CAIRO—A woman has been sentenced in Egypt to two years in prison for allegedly spreading fake news after she posted a video on
decrying her experience of sexual harassment in the country.
The sentencing of actress Amal Fathy comes as Egypt’s President Abdel Fattah Al Sisi has given free rein to the country’s police and judiciary to clamp down on women who complain of sexual assault and harassment and women’s activist groups. The crackdown on women and feminist organizations is part of a broader government assault on civil society, dissidents, and anyone perceived as tarnishing the country’s image.
Ms. Fathy was arrested in a raid on her home in May after she published a video on her personal Facebook page where she talked about her experience of sexual harassment in a Cairo bank.
Cairo’s Maadi Misdemeanor Court sentenced Ms. Fathy to a year in prison on a charge of publishing what it called “fake news” with the intent of toppling the Egyptian regime, and to a second year in prison for possession of “indecent material,” a reference to the video itself. She was also fined 10,000 Egyptian pounds (about $560).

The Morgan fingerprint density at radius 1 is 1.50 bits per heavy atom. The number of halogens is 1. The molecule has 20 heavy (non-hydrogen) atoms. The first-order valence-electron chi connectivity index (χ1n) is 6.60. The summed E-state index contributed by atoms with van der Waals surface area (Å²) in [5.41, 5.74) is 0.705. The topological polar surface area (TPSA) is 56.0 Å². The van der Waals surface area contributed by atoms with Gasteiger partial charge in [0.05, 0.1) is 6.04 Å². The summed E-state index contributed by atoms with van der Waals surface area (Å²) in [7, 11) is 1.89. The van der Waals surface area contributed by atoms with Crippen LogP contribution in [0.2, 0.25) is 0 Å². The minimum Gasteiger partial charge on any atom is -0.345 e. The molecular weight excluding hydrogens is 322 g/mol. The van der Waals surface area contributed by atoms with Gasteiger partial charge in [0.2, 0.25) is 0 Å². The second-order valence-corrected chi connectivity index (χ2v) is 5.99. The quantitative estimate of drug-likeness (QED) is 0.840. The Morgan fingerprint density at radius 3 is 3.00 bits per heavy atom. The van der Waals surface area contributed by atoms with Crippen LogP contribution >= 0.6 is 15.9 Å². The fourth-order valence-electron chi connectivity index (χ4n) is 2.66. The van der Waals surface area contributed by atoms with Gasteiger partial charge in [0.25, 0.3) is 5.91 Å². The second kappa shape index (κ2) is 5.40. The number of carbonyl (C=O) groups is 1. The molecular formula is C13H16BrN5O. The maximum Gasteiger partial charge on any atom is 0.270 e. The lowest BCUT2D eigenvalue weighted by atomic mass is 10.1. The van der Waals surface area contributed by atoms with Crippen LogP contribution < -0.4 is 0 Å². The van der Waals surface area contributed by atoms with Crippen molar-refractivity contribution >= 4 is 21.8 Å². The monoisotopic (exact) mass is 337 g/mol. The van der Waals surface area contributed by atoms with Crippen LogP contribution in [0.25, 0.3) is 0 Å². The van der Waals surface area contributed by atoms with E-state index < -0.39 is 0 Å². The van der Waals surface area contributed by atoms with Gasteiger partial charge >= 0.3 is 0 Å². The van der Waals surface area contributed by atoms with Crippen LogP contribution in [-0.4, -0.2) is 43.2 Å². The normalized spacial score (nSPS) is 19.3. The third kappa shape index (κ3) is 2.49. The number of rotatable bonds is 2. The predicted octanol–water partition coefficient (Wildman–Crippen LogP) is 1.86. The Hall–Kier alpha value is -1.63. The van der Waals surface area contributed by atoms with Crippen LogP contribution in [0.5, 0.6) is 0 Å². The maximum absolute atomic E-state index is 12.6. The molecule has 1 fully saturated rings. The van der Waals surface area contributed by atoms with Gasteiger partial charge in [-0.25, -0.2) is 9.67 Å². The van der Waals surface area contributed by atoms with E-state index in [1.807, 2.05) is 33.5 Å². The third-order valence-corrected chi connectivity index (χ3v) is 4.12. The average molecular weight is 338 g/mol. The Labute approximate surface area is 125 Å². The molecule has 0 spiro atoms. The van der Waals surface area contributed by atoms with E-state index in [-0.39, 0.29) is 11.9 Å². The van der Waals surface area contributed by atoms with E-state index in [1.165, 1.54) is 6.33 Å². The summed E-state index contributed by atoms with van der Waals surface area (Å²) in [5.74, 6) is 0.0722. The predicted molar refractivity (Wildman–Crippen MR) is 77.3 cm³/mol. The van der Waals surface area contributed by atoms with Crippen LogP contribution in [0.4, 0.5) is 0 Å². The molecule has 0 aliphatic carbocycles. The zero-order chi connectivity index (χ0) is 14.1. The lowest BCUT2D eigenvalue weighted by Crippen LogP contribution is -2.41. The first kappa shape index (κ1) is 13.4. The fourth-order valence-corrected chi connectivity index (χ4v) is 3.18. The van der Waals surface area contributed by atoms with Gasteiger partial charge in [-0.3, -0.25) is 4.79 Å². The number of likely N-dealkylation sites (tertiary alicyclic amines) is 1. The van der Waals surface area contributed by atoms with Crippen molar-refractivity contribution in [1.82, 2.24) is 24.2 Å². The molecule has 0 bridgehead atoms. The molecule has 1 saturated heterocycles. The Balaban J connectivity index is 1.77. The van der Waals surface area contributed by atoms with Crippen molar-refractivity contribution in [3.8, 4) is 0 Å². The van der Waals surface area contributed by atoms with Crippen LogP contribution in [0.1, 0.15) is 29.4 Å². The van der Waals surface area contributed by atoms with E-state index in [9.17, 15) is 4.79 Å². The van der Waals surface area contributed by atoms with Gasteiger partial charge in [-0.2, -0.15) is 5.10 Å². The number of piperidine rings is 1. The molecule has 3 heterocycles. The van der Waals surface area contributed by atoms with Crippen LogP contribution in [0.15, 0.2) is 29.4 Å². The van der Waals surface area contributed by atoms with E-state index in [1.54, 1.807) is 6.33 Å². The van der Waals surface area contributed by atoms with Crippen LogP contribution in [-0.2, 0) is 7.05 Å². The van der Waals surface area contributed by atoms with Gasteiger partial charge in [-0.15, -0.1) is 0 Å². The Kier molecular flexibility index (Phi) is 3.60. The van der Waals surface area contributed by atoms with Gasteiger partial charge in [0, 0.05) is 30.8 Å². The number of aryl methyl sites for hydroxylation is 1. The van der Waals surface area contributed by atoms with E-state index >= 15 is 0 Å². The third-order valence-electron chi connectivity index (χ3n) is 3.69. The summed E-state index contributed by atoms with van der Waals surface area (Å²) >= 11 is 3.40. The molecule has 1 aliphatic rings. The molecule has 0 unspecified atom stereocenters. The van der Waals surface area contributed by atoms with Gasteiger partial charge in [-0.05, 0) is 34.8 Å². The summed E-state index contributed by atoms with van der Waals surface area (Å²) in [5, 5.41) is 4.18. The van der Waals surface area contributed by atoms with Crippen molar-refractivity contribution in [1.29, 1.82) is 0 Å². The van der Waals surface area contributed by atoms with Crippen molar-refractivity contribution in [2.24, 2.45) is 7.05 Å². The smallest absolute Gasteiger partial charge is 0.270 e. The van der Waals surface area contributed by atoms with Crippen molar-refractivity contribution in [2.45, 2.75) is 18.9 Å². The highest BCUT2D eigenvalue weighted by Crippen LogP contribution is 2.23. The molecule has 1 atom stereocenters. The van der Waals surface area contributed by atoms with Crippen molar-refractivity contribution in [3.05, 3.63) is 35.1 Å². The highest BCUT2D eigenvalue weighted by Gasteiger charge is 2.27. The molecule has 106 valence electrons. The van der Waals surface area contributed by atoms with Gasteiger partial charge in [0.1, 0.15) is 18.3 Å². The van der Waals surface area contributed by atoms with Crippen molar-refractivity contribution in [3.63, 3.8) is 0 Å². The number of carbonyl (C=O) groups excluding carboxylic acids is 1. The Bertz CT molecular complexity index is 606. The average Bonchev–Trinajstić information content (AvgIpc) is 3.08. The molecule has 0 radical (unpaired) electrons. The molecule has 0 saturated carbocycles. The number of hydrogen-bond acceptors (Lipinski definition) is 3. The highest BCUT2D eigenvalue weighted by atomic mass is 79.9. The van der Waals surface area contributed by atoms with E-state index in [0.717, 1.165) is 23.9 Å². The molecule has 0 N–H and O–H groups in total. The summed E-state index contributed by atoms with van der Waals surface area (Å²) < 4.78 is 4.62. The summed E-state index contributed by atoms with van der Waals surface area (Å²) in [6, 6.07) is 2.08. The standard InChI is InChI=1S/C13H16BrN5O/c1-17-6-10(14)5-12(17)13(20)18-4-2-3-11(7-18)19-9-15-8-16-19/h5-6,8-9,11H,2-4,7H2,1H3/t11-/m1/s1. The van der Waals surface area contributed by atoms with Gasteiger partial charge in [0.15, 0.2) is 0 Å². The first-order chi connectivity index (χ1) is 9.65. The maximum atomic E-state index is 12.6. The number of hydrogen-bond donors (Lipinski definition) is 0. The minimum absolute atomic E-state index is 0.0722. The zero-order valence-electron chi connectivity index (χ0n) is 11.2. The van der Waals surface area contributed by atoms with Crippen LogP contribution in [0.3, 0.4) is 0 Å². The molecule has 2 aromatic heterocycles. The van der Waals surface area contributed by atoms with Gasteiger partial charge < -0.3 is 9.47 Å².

“To me, this is a clearance toward harassers that they can freely harass women,” said Mohamed Lotfy, Ms. Fathy’s husband.
“The message to women or victims of harassment is, ‘Shut up your mouth or we will jail you,” said Mr. Lotfy, who works as a human rights defender, speaking outside the courthouse.
Ms. Fathy is expected to appeal her sentence.
A second woman, a Lebanese tourist named Mona Mazbouh, was arrested in June after complaining of about sexual harassment during a visit to Egypt. She was initially sentenced in July to eight years in prison on charges of spreading rumors that could “undermine society” and defaming religion. She was freed after that sentence was overturned earlier in September.
The arrests contributed to what Egyptian women have described as a chilling effect on public complaints of sexual harassment.
Women’s rights advocates and specialists working with survivors of sexual trauma say they have faced detention and questioning by security forces over their work.
President Sisi vowed to end sexual assault after a woman was attacked by a crowd of men celebrating his inauguration in 2014. State institutions have denounced sexual harassment but many Egyptian women say they don’t feel comfortable reporting cases of assault to police, who are mostly men.